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Scenes from the Burpee

So! Sprouting in the Burpee (see planting marathon post here)

from back to front:

~ Golden Detroit Beets (all!)
~ Red Detroit Beets (all!)
~ Garlic Bulbils (all!)
~ Cucumber Marketmore (several)
~ Cucumber Straight Eight (just one so far)
~ White Cosmos (all - huge - oy!)
~ Tamina Tomatoes

Still waiting for:
~ Zinnia - probably wait forever as the seeds were the last of the lot from the nasty eBay lady
~ Lemon bee balm - may not sprout as it was just dust from last year's packet
~ Garlic Chives
~ Amish Paste tomatoes - free SASE seeds, so perhaps unreliable
~ Melon, Minnesota Midget - melons are slow to germinate; should have soaked seeds first
~ Watermelon, Sugar Baby Organic - same as above

These actually started sprouting a few days ago - the cosmos were first up, then the marketmore cukes - but I didn't get a chance to update here what with Pesach and Shabbos and all...

I just removed the plastic lid anyway because the cosmos were so bloody tall (doh). Hopefully, the self-watering mat will mean the soil stays evenly moist and the other stuff will eventually sprout somehow.

Up close and personal:

Garlic from bulbils - they apparently take 2 years to reach edible size, or, if you're impatient, you can eat the scapes and green bits up on top. I was amazed they sprouted so fast, since they look so hard and non-seedlike.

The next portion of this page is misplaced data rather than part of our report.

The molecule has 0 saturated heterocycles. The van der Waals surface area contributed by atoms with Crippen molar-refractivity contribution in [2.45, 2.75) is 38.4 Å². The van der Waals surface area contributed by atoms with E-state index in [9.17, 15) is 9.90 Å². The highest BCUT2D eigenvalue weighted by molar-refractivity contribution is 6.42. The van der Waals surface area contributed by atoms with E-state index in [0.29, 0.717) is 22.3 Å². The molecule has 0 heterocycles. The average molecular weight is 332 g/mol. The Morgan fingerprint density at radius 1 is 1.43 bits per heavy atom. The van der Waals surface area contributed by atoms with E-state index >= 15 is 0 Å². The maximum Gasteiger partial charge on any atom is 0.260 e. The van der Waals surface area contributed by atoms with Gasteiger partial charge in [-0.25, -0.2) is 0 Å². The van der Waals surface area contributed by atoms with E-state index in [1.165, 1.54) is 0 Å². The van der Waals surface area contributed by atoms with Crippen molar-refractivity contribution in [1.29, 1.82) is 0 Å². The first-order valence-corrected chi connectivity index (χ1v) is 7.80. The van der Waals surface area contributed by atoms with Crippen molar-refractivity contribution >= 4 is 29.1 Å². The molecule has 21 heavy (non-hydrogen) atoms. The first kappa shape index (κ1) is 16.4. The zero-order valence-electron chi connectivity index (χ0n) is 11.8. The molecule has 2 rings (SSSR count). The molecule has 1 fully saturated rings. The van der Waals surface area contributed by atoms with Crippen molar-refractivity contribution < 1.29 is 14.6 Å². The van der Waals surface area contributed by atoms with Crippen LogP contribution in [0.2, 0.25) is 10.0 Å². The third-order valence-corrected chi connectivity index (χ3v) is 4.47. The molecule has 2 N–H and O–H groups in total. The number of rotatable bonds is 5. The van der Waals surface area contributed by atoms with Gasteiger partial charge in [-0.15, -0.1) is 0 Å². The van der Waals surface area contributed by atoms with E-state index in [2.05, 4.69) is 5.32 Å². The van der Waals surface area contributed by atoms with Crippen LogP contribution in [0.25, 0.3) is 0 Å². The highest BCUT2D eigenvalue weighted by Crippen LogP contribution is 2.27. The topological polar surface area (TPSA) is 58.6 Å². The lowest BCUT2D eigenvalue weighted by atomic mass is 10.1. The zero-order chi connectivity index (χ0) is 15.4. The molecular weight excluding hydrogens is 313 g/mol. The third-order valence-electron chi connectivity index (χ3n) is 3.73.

Beets! I love beets of all kinds and have never had any luck growing them. This is my first year starting the seeds indoors. Apparently, beets resent transplanting less than other root veg. Good thing.

Last year, most of my beets succumbed to major leaf miner infestation. That shouldn't affect the quality of the roots, but the roots didn't get huge, anyway, for whatever reason. I have improved the soil, and I figure a good headstart indoors can't hurt for this year.

And finally, Tamina tomato. This was a T&M freebie from the Humber Nursery booth at Canada Blooms last year (ie 2008). It is the most reliable tomato I have ever grown. Good medium size which is nice for children to pick off and eat, tasty enough.

Plus, it survived and thrived in last year's dismal wet summer when almost nothing grew well.

So, in conclusion, and yes, I can't believe I'm arrogant enough to "recommend" a tomato, especially something so mainstream and probably bad-for-the-world in some way as a packet of seeds from a commercial seed company, but there it is.

Thompson & Morgan. Tamina. Yum. :-)

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